When the DTM visits the Nürburgring, it will race on the shorter, 3.629-kilometre Grand Prix Circuit, away from the infamous Nordschleife, which former Formula 1 world champion Jackie Stewart respectfully named “Green Hell”. The track surface is smooth and, as at the most recent round at the Lausitzring, provides little grip. “As a result of the many events held there, the asphalt at the Nürburgring is quite eroded, which could result in a little more tyre wear than usual. The car set-up must, on the one hand, ensure that the Hankook race tyre quickly gets up to its optimal working temperature. On the other hand, it cannot be too aggressive, otherwise the Ventus Race may wear earlier than expected,” says Thomas Baltes, the Hankook race engineer responsible for the DTM.

The layout is varied and flowing, with straights and fast corners alternating with slower sections. One characteristic of the iconic circuit are the dramatic changes in elevation, the likes of which are not seen at any other track on the DTM calendar. “Not only is the tyre construction put under greater strain in the compressions, with all the undulations at the Nürburgring. The cars also brake hard in turn one, after the fast start/finish straight, and drive hard over the kerbs and through a banked corner. This all stresses the construction of the Ventus Race, but has not affected its performance in the past,” explains Hankook’s DTM race engineer.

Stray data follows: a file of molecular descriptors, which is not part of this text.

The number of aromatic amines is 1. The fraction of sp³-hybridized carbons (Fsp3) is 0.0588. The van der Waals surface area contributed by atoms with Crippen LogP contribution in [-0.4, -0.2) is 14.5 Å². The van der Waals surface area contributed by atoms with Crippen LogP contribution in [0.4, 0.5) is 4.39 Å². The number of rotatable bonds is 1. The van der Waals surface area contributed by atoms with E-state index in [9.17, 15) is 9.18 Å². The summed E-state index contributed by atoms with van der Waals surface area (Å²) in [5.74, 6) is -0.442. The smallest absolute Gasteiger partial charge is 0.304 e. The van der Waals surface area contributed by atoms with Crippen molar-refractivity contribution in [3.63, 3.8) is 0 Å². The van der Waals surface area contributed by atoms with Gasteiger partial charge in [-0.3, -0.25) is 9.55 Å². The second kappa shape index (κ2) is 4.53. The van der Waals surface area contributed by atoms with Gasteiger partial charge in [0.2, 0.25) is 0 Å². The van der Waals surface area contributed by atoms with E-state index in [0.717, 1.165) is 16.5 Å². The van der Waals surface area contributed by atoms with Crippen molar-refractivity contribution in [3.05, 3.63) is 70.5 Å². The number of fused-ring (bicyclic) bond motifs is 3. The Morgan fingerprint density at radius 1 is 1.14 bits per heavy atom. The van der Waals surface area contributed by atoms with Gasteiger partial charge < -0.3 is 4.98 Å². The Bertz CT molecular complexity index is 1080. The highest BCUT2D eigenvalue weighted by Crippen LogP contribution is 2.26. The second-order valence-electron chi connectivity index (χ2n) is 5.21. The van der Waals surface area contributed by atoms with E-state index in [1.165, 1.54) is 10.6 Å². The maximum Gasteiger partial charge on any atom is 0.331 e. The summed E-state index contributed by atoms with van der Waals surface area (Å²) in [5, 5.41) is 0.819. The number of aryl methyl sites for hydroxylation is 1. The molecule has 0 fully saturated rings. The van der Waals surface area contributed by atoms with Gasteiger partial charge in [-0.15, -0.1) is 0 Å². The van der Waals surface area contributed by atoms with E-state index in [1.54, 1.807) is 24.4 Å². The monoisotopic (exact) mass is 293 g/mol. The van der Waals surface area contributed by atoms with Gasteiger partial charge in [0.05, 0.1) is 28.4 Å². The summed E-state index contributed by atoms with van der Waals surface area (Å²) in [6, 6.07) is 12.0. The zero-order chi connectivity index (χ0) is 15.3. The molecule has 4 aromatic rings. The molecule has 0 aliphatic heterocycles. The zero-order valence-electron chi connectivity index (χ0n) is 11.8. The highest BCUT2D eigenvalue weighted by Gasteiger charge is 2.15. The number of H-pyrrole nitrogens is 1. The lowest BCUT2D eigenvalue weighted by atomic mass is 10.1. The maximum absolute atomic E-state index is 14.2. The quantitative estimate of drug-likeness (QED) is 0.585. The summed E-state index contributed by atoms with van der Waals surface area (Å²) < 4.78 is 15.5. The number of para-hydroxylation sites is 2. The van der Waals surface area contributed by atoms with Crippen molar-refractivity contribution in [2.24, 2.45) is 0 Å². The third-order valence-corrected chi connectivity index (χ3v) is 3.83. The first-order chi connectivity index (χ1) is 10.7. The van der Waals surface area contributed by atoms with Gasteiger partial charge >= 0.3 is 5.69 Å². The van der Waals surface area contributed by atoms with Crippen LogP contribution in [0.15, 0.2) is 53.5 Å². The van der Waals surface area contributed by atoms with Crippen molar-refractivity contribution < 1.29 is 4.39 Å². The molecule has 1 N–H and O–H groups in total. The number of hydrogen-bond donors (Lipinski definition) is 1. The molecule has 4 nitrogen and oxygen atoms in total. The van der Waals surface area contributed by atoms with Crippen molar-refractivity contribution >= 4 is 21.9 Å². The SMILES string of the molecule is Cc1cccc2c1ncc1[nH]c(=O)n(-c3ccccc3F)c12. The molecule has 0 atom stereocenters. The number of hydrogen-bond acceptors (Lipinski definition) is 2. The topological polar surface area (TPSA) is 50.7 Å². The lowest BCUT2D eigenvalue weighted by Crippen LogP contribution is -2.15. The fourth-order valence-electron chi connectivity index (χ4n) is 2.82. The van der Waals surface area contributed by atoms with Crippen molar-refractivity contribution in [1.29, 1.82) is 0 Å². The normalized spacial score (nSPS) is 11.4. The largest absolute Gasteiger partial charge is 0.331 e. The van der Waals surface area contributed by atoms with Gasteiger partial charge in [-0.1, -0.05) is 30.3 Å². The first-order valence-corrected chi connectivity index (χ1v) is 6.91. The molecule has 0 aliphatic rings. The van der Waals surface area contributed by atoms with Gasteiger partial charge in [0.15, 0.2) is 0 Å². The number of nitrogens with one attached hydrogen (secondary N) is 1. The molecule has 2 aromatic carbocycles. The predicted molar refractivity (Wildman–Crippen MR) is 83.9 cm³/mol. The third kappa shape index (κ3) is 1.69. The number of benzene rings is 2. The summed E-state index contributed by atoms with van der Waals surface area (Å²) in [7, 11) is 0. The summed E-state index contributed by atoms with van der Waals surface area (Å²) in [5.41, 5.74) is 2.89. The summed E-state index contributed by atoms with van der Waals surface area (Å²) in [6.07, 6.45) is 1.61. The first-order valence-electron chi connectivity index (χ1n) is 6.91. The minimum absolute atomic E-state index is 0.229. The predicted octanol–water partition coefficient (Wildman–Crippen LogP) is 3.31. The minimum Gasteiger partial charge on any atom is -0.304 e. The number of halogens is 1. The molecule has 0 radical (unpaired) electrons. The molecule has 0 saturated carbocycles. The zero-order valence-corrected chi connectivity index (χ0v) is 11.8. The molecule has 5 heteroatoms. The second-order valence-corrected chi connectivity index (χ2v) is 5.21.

Like every year, the unpredictable weather in the Eifel region could be the X factor in races 15 and 16 of the DTM season. Fog, rain, cold, and even hail are not uncommon at the Nürburgring. Thomas Baltes: “Drivers and teams are prepared for everything at the Nürburgring, as anything can happen here. The circuit in the Eifel is always a challenge for the Hankook race tyre, as all the components of the tyre are placed under great strain. It will once again largely come down to how the drivers cope with these challenges.”